Surgeons can literally hold your life in their hands, and it's important to find the best one that can put you at ease and treat you effectively
You need to feel comfortable with your surgeon. It's important to communicate your concerns and that your surgeon can respond adequately. Surgeons should be willing to go over the details of your procedure and answer any questions that you may have. They must take the time to discuss and address your worries.
If you're going in for surgery, you want someone that knows what they're doing and has a high success rate. Ask how often the surgeon performs this surgery and try to find one that regularly does it. This will give you peace of mind that you're in capable hands.
Your decision on a physician or surgeon can be majorly affected by the insurance plan you have. You may have insurance through employment, your spouse, your parents if you're under 26, or the marketplace if the previous options don't apply to you. It's important to understand how your insurance works to have the full picture of what you'll need to pay for.
Your insurance will have a deductible, which is the amount that you're responsible to pay for covered medical expenses. Some plans have coinsurances, where you must pay a certain percentage of the bill, and insurance will cover the rest. Co-pays state a flat rate for certain services, like paying $20 when you visit your GP or a $100 co-pay for an emergency room visit. Once you reach your out-of-pocket maximum, which will differ if you're an individual or within a family plan, your insurance may pay for 100 percent of covered medical expenses for the rest of the plan year.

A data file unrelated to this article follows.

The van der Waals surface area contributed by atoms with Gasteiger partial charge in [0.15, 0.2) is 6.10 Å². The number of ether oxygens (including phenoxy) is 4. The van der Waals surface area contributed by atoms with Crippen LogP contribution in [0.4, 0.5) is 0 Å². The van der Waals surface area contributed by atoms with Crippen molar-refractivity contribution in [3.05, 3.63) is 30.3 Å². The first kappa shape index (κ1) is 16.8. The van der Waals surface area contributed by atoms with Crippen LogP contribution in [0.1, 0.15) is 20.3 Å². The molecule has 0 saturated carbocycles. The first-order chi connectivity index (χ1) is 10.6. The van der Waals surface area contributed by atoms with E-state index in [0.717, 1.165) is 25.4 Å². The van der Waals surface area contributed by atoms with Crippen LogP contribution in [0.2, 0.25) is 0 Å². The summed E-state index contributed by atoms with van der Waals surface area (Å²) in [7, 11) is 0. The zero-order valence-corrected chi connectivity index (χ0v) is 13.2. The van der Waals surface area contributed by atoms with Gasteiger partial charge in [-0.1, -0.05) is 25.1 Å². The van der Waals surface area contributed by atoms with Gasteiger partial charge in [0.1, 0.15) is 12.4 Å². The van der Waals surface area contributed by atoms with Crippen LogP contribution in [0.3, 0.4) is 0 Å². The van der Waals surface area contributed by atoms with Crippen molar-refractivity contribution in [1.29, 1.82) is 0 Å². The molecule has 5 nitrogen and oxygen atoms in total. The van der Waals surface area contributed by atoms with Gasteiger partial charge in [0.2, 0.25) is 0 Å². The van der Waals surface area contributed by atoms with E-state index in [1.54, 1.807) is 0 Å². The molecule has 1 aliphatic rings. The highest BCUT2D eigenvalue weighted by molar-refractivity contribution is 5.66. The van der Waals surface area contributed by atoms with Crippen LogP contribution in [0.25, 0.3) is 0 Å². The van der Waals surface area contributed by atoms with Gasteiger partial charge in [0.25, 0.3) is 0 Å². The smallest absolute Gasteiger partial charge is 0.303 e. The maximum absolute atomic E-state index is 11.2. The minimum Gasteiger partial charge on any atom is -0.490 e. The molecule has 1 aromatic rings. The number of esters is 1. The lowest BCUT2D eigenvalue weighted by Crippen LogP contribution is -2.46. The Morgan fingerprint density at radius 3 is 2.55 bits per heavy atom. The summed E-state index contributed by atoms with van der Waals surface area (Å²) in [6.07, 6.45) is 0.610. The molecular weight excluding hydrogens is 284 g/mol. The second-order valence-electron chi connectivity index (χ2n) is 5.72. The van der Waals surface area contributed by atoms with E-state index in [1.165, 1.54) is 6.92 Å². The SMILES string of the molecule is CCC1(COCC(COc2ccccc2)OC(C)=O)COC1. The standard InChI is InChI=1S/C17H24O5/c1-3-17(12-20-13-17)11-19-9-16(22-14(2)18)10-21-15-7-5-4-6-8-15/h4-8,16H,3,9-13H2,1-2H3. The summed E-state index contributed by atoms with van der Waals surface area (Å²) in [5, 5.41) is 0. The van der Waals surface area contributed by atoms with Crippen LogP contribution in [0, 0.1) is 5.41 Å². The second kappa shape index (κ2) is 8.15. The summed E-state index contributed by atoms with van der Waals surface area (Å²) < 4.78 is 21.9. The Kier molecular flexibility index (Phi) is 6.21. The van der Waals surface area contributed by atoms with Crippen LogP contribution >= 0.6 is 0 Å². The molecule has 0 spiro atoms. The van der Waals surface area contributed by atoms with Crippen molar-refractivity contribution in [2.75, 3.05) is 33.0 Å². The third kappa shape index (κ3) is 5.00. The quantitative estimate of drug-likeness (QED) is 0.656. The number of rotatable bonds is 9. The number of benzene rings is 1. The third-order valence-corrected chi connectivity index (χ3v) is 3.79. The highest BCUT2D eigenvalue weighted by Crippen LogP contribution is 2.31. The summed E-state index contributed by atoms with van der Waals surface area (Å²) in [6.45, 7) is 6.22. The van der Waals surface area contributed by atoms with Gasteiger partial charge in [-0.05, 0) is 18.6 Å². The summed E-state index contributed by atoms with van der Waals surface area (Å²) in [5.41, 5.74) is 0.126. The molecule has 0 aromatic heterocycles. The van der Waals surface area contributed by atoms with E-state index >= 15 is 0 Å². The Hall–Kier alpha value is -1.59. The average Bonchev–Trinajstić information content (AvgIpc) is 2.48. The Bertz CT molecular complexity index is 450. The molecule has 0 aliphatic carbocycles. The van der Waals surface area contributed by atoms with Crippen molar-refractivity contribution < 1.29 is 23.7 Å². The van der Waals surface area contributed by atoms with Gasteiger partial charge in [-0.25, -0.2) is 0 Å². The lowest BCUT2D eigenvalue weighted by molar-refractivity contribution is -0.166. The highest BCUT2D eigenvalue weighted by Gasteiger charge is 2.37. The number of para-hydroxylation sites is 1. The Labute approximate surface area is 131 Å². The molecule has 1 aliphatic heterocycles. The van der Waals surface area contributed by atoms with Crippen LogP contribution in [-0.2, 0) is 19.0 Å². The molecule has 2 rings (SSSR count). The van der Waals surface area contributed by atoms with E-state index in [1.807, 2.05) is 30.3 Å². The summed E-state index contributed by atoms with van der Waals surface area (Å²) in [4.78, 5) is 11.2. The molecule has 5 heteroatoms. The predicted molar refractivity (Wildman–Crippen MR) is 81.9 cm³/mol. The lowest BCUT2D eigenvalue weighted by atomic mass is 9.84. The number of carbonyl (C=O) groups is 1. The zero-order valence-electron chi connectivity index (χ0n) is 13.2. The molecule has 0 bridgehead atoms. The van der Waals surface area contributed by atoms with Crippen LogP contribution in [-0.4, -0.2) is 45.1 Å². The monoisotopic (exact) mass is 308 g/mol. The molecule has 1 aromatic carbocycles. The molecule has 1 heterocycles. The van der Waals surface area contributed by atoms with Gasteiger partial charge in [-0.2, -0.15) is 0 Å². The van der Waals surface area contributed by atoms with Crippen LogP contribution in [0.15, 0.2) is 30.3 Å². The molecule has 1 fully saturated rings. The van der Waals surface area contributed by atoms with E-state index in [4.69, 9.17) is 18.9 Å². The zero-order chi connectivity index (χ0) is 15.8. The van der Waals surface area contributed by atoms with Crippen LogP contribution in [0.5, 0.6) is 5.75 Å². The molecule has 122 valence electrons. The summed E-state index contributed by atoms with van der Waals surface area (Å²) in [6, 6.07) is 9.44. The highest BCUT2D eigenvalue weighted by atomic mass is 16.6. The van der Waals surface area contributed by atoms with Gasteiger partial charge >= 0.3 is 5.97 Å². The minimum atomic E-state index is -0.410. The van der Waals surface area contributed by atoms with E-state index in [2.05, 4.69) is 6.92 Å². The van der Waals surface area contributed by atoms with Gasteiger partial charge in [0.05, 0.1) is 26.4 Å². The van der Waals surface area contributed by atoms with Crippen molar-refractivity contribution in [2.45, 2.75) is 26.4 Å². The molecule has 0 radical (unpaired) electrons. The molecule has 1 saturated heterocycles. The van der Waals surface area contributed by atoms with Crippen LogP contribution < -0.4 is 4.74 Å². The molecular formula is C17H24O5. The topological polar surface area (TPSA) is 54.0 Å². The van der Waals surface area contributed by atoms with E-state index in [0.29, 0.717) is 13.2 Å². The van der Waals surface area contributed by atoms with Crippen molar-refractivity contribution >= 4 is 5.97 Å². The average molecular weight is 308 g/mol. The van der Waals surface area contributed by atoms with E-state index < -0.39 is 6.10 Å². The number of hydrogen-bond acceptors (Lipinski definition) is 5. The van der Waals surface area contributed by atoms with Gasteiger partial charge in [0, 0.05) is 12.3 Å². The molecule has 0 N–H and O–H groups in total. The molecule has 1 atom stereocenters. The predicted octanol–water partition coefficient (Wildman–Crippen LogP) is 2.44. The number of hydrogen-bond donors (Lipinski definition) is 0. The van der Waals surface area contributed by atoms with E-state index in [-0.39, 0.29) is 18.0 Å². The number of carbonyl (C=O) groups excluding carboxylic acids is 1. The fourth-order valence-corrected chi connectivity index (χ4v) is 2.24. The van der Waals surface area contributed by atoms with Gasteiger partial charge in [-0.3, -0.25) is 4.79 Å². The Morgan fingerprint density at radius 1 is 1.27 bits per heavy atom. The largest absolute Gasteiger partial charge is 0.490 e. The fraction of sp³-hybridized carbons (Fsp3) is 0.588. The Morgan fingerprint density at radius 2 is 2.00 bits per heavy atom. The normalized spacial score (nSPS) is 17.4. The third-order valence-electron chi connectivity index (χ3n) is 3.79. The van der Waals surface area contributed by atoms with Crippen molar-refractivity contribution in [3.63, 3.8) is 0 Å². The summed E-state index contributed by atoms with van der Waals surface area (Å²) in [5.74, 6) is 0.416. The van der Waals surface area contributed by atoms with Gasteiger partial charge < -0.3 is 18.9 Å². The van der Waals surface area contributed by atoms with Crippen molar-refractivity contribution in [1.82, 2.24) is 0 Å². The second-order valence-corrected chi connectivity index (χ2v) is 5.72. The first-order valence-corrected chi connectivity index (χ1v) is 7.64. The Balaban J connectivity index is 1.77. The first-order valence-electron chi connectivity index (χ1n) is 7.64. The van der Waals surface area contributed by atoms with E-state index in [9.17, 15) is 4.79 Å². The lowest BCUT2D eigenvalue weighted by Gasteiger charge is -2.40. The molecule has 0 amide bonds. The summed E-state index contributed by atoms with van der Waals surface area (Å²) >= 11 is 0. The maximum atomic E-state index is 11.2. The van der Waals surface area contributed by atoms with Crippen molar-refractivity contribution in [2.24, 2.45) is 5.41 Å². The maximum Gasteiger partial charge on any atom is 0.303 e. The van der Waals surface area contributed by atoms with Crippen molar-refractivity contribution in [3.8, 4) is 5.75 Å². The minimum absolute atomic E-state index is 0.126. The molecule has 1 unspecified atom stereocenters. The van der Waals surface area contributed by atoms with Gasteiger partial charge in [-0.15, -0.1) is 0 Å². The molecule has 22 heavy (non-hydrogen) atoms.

If you plan to go to the doctor, need medication or have been recommended for surgery, call your insurance provider or go online to see what your plan covers. You can choose the best doctor for your needs, understand your options and prevent yourself from being blindsided by medical expenses.
Most doctors require a phone call for an appointment, although some may provide online scheduling as well. Be sure to have your insurance card with you when you set an appointment, and to bring it with you to the actual appointment. They need the ID numbers to verify your coverage, and will usually make a copy of the card for their files so you don't have to show it again unless your insurance changes.
When you call, let them know if you're a new patient, as this will require you to complete some paperwork for your first visit. Tell them the reason for your visit, such as your symptoms if you're feeling sick. It's also important to inform them if you have Medicaid and to find out if you need to bring anything to the visit, like current medications or medical records.
From here, the receptionist will likely ask what dates and times work best for you. During your call, it's important to be honest about your symptoms and the reason for your visit. This information will help the doctor treat you and give him or her an idea of what to expect. Your appointment may progress faster as a result, and the doctor can come prepared with a list of options to better care for you.
Doctors see a number of patients in a day, sometimes in 15-minute increments in areas where the physicians are in high demand. This can leave little time for doctors to perform thorough examinations, and they can end up missing certain problem indicators. While some problems, like a cold or flu, can be diagnosed in this time, more complex ailments require attention, which takes up time. Reviews can illuminate which doctors actively spend the necessary time with their patients and which ones are pressed against the clock to meet demand.